Beatrice Cherrier

Jedi by day, wanabee historian of economics by night. 

Battlefield: Initially studied some postwar economists' writings and intimate worldviews. Now trying to figure out how and under which influences those idiosyncratic visions confront, compromise and combine into groups, departments, schools, institutions, communities, subdisciplines and eventually economics as a science, a public object, a culture. Current targets: JEL codes, coordination failures, public economics, urban economics,macroscale models, and all things applied. 

Favorite weapon: archive work. Looking at oral history with terror and at new methods such as network analysis and quantitative prosopography with awe and a tint of skepticism

Strategy: writing history of economics not only as a history of theorizing but also as a tale of educating, recruiting, funding, advising, engineering, applying, popularizing, fighting, talking, reading, hearing, innovating, failing, etc.

Looking for: Fun, feedback and suggestions

Academic identification: Beatrice Cherrier is assistant professor at the University of Caen, where she researches alongside social choice theorists and teaches in the urban studies and social work department. Prior to that, she conducted archive-based research on the history of economics at MIT, funded by the Center for the History of Political Economy at Duke University. She completed her history of economics Ph.D. on “The Relationships Between Economists’ Values and Their Science: The Case of Gunnar Myrdal, Jacob Marschak and Milton Friedman” in November 2008 at the University of Paris X-Nanterre, France. She also writes for the Institute for New Economic Thinking’s History of Economics Playground blog and participated in the Institute’s Bridging Silos, Breaking Silences conference in November 2011.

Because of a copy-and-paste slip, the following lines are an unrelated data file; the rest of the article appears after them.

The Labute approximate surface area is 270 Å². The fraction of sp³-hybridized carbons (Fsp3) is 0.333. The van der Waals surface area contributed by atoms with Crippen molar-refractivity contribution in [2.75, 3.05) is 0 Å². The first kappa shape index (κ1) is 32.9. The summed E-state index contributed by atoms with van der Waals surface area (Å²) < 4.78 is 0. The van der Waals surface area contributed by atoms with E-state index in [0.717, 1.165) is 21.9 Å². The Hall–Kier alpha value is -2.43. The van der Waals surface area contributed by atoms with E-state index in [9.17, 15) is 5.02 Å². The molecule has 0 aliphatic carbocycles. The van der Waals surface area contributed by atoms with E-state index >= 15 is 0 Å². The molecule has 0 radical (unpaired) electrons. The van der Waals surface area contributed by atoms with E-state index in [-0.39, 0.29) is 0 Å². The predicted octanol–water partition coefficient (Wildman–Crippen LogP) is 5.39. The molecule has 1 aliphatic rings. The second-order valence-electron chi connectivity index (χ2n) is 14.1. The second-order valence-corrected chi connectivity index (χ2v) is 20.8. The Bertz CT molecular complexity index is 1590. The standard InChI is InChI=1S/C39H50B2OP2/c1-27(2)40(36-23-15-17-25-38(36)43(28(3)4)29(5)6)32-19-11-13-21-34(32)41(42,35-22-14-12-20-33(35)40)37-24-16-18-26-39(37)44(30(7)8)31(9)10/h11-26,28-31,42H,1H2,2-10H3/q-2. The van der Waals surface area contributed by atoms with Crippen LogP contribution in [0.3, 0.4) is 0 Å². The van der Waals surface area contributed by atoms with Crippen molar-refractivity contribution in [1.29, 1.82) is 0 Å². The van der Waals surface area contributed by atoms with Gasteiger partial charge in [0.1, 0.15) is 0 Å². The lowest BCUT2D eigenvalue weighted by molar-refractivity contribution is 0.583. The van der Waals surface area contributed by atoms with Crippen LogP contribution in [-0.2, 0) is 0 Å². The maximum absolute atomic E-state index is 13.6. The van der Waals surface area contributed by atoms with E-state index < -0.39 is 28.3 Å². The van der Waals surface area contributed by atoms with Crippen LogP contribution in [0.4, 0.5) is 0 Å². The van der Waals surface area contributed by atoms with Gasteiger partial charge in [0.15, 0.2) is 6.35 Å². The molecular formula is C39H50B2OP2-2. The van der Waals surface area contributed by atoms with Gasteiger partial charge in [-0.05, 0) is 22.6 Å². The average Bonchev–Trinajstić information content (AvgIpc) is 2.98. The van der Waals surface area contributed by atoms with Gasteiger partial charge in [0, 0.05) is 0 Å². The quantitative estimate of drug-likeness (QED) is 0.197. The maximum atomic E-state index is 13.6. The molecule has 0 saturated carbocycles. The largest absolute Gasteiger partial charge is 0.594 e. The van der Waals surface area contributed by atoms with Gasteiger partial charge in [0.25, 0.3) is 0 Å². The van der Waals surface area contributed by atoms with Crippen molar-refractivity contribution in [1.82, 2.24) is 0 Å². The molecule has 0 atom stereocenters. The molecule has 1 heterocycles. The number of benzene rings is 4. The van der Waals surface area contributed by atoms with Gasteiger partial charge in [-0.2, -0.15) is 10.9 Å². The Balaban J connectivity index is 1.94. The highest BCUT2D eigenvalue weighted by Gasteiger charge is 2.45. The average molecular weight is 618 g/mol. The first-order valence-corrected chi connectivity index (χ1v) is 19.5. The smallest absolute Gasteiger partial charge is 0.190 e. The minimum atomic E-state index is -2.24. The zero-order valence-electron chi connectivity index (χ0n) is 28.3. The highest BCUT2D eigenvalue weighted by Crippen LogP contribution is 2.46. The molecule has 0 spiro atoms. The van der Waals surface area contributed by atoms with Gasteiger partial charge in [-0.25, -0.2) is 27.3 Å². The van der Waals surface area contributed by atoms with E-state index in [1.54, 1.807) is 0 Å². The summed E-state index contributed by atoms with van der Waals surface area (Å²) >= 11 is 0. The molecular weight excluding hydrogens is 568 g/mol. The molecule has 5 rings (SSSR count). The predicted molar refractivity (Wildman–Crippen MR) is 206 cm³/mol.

More information here

My Additional Content

Looming behind the aforementioned narratives of postwar economics is a notion – economics as engineering – which at times appears as a metaphor and at times stands for a straight depiction...

To illustrate the previous post on the difficulties in putting together a chronology, here is tentative chronology of economics at Carnegie. It's still in...

This year, I'm sharing an office with an econometrician on Mondays and with a geographer on Fridays (you don't want to go into the subtleties of the French educational system). We're discussing the content of our research and the strengths and weaknesses in our respective...